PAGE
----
Pass the zimmer frame: The best golden oldies XI of all time

Evergreen Paul Scholes says he may play on for Manchester United until 2012 .

That would make Fergie's favourite midfield wizard at least a ripe old 37-years-old, but he'd still have to go some to make it into our best golden oldies XI of all time.

Goalkeeper: Dino Zoff (played until age 41)
A difficult position to call given so many great keepers play on until their late 30s at least, but Zoff won just about everything in the game including six Serie A titles in a 22-year career with top clubs including Napoli and Juventus. Special mention also for being the oldest-ever World Cup winner after captaining Italy to the title in 1982, aged 40.

Right-back: Cafu (38)
The young man in our team, Cafu retired when he was 'just' 38, but that's not bad for a man whose game was all about overlapping runs. Once described as being so good he makes "Dani Alves look like Gary Neville," the Brazil legend has a ridiculously large trophy haul including two World Cups, the Champions League and a couple of Serie A titles.

Centre-half: Paulo Maldini (40)
An absolute shoo-in for our team given he spent a staggering 25 seasons with Milan, winning a record five Champions League medals as well as well as seven Serie A titles amongst a host of top honours.

Centre-half: Alessandro Costacurta (41)
Played alongside Maldini in the AC Milan back line for 21 years, winning seven Serie A titles and five Champions League medals. He became the oldest footballer ever to play in the Champions League, in Milan's 1-0 loss to AEK Athens on 21 November 2006, at 40 years and 211 days. Eventually hung up his boots in 2007 at the age of 41.

Left-back: Stuart Pearce (40)
Psycho rose all the way from non-League Wealdstone to the Premier League and the England team, mainly thanks to his sheer determination and uncompromising style of play. Retired from international football after Euro 96 but was persuaded to come back and even played at Euro 2000 under Kevin Keegan. Also finished his club career under KK at Man City and was 40 by the time he finally called it a day, to the collective relief of right-wingers across the country.

Right midfield: Stanley Matthews (50)
When Blackpool manager Joe Smith was thinking of signing Stan from Stoke he asked him: "You're 32, do you think you can make it for another couple of years?" He eventually played his last English top flight match aged 50, but later claimed he had retired "too early". Holds a string of records for being the oldest player ever to play in England's top flight and the oldest player ever to represent England aged 42 years and 104 days. Is also England's oldest goalscorer aged 41 years and 248 days. Makes the rest of our side look like young whipper-snappers.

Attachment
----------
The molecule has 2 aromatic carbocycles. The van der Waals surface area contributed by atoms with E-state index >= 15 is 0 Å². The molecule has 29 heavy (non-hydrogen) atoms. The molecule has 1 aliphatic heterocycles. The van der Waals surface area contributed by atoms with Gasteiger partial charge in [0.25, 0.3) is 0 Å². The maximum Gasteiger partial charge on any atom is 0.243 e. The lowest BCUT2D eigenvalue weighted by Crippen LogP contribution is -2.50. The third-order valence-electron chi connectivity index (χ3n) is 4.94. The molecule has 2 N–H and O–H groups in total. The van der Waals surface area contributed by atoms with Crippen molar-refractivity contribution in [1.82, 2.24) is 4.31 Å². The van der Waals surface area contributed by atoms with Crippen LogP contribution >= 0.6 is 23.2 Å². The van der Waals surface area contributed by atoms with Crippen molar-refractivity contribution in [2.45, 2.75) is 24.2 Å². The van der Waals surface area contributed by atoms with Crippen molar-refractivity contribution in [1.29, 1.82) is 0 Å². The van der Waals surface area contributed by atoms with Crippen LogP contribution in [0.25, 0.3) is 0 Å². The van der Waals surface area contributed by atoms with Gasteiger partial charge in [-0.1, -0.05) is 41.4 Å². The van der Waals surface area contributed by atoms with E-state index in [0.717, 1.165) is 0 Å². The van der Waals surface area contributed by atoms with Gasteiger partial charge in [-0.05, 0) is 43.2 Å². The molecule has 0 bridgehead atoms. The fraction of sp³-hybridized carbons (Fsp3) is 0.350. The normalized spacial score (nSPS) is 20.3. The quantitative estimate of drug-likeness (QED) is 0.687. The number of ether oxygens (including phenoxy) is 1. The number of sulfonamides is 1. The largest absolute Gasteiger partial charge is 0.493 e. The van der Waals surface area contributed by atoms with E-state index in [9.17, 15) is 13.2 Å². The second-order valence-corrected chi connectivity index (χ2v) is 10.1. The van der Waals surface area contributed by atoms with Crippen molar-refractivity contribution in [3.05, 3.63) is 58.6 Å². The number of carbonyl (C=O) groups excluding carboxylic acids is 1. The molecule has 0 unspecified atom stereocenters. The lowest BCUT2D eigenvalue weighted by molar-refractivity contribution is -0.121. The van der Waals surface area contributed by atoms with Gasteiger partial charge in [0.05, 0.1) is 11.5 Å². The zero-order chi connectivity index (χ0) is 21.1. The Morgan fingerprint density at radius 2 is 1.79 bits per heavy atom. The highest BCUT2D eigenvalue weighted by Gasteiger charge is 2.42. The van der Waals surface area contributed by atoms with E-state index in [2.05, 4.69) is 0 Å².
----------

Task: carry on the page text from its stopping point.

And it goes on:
Centre midfield: Billy Bonds (41)
Hammers hard man Billy played a record 793 first-team games for the East enders in a career spanning 21 seasons. A toe injury in 1985 kept him out for an entire season but even though he was already past 40, he persevered and forced his way back into the first team the following term. Eventually retired in April 1988 at the age of 41 years and 226 days.

Centre midfield: Gordon Strachan (40)
An early pioneer of using diet to prolong his career Strachan swore by porridge, bananas and seaweed pills and they seemed to do the trick as even when he won the First Division with Leeds in 1992 aged 35, he still had a good five years left in the tank. Was still playing Premier League football with Coventry past his 40th birthday before retiring to concentrate on management.

Left midfield: Jimmy Dickinson (40)
More at home in defence but left-footed Gentleman Jim gets into the side for having racked up a whopping 764 games for Portsmouth in a 20 year career that saw him play on into his 40s.

Centre-forward: Teddy Sheringham (42)
Was released by then-Spurs boss Glenn Hoddle aged 36 for being too old, but went on to play for another six years in the top two divisions for Porstmouth, West Ham and Colchester. Eventually hung up his boots aged 42, a staggering 25 years after he signed for Millwall.

Centre-forward: Roger Milla (42)
First retired in 1987, but was still playing World Cup football seven years later. Was persuaded by Cameroon President Paul Biya to come out of retirement for the 1990 World Cup in Italy, where he became the star of the tournament aged 38, scoring four goals in the Indomitable Lions run to the quarter-final stage. Milla than came out of retirement for a second time four years later for the 1994 World Cup in the USA. Holds the record for the oldest footballer to play in the World Cup finals, and the oldest goalscorer after netting against Russia aged 42.

Manager: Bela Guttmann (74)
Sir Bobby Robson was in the running for the gaffer's gig but whereas the former England boss was 71 when he left Newcastle in 2004, while Hungarian innovator Guttmann was still a top flight coach with Porto at the grand old age of 74. He doesn't fare too badly on the medal front either having won successive European Cups with a Eusebio-inspired Benfica in the early 1960s, as well as domestic titles in Brazil, Portugal and Hungary.

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